My new novel REVELATIONS is drawn from the lives of two medieval mystics who changed history—Julian of Norwich and Margery Kempe, two very different women whose paths converged and who, I believe, have much to teach us today.
Women’s spiritual experience is a theme that keeps coming up in my novels. Perhaps some of you have read my novel ILLUMINATIONS, about the visionary abbess, composer and polymath, Hildegard von Bingen.
As a spiritual person myself, I’ve always found it frustrating how women have been side-lined and marginalized in every established religion in the world. Yet from time out of mind, mystic and visionary women of all faith traditions have offered radical resistance. They have subverted institutional patriarchal religion from within and found their own direct path to the divine by plunging into the deep mysteries of the soul on a path of inner revelation. Julian of Norwich called God Mother and devoted her life to writing about the Motherhood of God. Similarly, Hildegard of Bingen wrote about her visions of the Feminine Divine. This isn’t a modern feminist interpretation. It’s right there in the original texts.
Like us today, Julian of Norwich and Margery Kempe lived in a time of pandemic and social upheaval, yet both women bore witness to the divine promise that ultimately all shall be well.
During a near-death experience, Julian received a series of divine visions and spent the next forty years unpacking them in her luminous theology of an unconditionally loving God who was both Mother and Father. Julian offered radical counsel to Margery Kempe, a failed businesswoman and mother of fourteen, who was haunted by her own visceral mystic experience. With Julian’s blessing, Margery walked away from a soul-destroying marriage and became a globe-trotting pilgrim-preacher and rabble rouser. Though these two women might seem like polar opposites—Julian, the enclosed anchoress and recluse, and free-roving Margery experiencing her visions in the full stream of worldly life—they complement each other. Together their lives and work form a Via Feminina, a distinctly female path to the divine.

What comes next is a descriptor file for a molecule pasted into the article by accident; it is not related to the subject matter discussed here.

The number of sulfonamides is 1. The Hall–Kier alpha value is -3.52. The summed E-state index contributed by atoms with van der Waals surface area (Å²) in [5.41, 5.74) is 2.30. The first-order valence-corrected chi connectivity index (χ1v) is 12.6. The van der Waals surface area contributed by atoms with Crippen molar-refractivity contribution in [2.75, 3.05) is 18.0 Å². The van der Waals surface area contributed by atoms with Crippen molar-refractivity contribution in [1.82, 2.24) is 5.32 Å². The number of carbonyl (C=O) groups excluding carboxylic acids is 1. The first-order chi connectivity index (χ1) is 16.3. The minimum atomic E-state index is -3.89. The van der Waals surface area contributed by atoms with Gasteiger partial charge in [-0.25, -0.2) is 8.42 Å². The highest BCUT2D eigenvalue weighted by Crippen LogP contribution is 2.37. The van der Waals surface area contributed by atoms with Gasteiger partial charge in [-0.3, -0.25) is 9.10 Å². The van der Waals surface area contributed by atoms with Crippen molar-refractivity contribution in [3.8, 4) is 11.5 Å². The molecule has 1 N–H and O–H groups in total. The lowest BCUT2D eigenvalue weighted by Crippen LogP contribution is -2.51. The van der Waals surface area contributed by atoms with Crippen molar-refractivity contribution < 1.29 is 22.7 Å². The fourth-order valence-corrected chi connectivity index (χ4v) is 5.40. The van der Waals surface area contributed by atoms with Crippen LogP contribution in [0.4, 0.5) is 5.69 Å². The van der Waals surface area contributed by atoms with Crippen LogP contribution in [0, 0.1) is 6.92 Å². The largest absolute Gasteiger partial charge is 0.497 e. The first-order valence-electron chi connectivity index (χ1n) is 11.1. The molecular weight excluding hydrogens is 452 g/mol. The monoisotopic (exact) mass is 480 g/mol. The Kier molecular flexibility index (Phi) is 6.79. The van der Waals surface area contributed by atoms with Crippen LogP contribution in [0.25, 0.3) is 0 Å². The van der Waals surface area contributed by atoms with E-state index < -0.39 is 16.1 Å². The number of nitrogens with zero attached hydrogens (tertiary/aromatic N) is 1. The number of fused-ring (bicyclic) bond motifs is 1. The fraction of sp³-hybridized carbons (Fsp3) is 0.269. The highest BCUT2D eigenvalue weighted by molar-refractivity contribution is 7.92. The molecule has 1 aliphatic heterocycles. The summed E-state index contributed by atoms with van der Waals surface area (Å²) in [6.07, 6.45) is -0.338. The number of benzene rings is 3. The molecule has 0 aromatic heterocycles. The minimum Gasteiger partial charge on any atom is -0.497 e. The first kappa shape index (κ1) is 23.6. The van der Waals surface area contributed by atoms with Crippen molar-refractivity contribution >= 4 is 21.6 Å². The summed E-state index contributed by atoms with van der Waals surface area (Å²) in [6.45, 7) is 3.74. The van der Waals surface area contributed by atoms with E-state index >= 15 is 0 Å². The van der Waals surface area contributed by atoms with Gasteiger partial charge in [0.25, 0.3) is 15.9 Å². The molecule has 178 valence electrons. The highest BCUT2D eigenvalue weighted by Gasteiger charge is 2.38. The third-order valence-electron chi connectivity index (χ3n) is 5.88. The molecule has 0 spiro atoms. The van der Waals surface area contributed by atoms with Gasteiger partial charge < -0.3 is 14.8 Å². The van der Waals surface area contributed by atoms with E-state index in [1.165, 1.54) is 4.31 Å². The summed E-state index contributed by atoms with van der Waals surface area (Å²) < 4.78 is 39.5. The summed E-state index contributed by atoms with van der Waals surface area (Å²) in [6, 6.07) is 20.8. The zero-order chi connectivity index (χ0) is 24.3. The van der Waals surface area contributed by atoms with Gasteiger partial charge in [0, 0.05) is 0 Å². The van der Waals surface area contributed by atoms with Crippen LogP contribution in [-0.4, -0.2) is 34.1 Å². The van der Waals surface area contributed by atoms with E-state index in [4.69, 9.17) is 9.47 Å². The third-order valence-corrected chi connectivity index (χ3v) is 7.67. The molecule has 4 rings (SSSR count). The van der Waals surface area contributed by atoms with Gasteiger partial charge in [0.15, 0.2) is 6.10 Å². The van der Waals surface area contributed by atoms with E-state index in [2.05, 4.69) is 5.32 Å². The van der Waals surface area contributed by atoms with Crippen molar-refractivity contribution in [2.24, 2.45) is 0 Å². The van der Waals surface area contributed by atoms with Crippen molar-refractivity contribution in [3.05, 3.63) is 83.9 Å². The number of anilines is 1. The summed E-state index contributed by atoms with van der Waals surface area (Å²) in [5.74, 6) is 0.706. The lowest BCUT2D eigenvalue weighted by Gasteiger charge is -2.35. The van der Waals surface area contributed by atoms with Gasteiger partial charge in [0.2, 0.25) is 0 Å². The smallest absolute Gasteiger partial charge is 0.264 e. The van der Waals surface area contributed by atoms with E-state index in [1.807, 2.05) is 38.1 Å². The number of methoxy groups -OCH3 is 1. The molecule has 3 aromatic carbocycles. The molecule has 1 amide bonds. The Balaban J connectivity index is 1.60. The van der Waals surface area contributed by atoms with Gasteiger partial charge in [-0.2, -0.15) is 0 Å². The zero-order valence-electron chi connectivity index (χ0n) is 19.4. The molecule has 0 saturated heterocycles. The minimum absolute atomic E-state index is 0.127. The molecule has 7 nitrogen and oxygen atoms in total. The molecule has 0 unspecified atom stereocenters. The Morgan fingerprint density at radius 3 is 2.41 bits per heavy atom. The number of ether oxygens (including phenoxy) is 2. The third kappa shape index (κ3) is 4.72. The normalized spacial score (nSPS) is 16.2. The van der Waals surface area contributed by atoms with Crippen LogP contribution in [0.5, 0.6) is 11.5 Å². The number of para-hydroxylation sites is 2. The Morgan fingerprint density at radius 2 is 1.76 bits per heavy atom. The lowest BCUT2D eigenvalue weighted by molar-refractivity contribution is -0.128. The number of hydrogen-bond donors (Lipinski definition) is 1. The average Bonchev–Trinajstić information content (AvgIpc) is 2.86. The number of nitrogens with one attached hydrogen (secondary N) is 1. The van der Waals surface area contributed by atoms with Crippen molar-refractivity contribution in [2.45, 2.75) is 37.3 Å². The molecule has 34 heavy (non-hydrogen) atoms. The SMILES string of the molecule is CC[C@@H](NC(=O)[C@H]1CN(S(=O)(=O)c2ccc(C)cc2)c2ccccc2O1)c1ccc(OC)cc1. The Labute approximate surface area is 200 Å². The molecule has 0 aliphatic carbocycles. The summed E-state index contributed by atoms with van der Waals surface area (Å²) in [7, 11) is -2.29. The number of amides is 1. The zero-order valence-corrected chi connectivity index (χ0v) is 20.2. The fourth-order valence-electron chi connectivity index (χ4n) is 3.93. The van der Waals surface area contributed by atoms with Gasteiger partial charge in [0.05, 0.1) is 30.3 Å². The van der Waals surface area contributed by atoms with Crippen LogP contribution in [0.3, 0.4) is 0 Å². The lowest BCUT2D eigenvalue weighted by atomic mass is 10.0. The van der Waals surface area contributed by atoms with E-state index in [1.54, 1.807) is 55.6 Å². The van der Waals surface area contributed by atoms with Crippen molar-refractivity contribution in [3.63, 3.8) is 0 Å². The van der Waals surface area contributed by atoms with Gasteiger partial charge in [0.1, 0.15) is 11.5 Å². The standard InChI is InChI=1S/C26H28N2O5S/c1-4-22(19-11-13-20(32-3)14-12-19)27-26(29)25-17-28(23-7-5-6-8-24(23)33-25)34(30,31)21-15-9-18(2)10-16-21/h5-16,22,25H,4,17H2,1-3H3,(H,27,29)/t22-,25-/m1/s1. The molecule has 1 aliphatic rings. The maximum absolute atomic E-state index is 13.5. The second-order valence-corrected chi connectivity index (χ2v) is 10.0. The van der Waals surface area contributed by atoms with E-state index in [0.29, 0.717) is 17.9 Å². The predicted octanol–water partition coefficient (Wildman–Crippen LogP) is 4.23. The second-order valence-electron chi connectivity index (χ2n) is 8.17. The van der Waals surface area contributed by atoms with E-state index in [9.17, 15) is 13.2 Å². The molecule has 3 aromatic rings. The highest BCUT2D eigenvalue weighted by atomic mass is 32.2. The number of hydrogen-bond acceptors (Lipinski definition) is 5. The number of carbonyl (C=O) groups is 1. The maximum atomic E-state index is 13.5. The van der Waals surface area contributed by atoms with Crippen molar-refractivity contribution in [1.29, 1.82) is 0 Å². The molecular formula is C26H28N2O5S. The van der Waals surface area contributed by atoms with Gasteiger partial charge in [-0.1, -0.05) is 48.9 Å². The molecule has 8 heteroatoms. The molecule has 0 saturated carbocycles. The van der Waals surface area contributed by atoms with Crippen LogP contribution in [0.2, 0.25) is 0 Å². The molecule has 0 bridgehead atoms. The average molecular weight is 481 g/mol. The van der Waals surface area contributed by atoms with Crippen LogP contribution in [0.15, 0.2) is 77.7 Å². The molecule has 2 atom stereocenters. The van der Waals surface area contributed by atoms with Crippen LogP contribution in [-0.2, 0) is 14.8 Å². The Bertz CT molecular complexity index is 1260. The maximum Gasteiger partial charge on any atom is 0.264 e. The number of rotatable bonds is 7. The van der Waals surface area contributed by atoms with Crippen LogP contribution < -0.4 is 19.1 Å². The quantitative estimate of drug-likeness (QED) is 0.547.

As an author I’m on a mission to write women back into history. Both Julian and Margery serve as all too poignant examples of how women are written out of history.
Julian of Norwich, whom we consider iconic, was nearly lost to history forever. Her book, Revelations of Divine Love, the first book in English written by a woman, fell into obscurity and only surfaced again in 1901 with Grace Warrack’s modern English translation.
Margery Kempe, despite her astonishing life and accomplishments, is only known to us today thanks to a bizarre incident at a country house party in Derbyshire, England in 1934. A group of bright young people was playing Ping-Pong at Southgate House, a stately home owned by the Butler-Bowdens, a venerable family of the gentry. When one of the players destroyed the Ping-Pong ball by treading upon it, they rooted through the cupboards in search of another one. Instead they found what was described as “an entirely undisciplined clutter of smallish, leather bound books” of great antiquity.
One of the books soon came to the attention of the American feminist medievalist Hope Emily Allen who identified it as The Book of Margery Kempe, written between 1436 and 1438—the first autobiography in the English language.
While Julian’s and Margery’s stories are now well-known to theologians and medievalists, that’s not enough, in my opinion. They shouldn’t be the preserve of the academic ivory tower. I wrote my novel Revelations to make their lives and work accessible to a general audience.
After all, Julian wrote her book not in Latin but earthy, colloquial Norfolk English so ordinary people could understand it. She famously said, “God is homely”—ie God is cosy and familiar, not some elite, faraway thing. Margery was such a vital, earthy character, she certainly wouldn’t want to be in an ivory tower. She’d want to be down in the tavern drinking beer with all of you!
I hope you will consider reading my book about these two unforgettable women, which you can order here.
For a deep dive into Julian and Margery’s mysticism, I’m offering a one-day mini-retreat in partnership with Christine Valters Paintner at Abbey of the Arts. You can learn more and register here.
Mary Sharratt is on a mission to write women back into history. Her acclaimed novel Illuminations, drawn from the dramatic life of Hildegard von Bingen, is published by Mariner. Her new novel Revelations, about the mystics Margery Kempe and Julian of Norwich, is now available wherever books and ebooks are sold. Visit her website.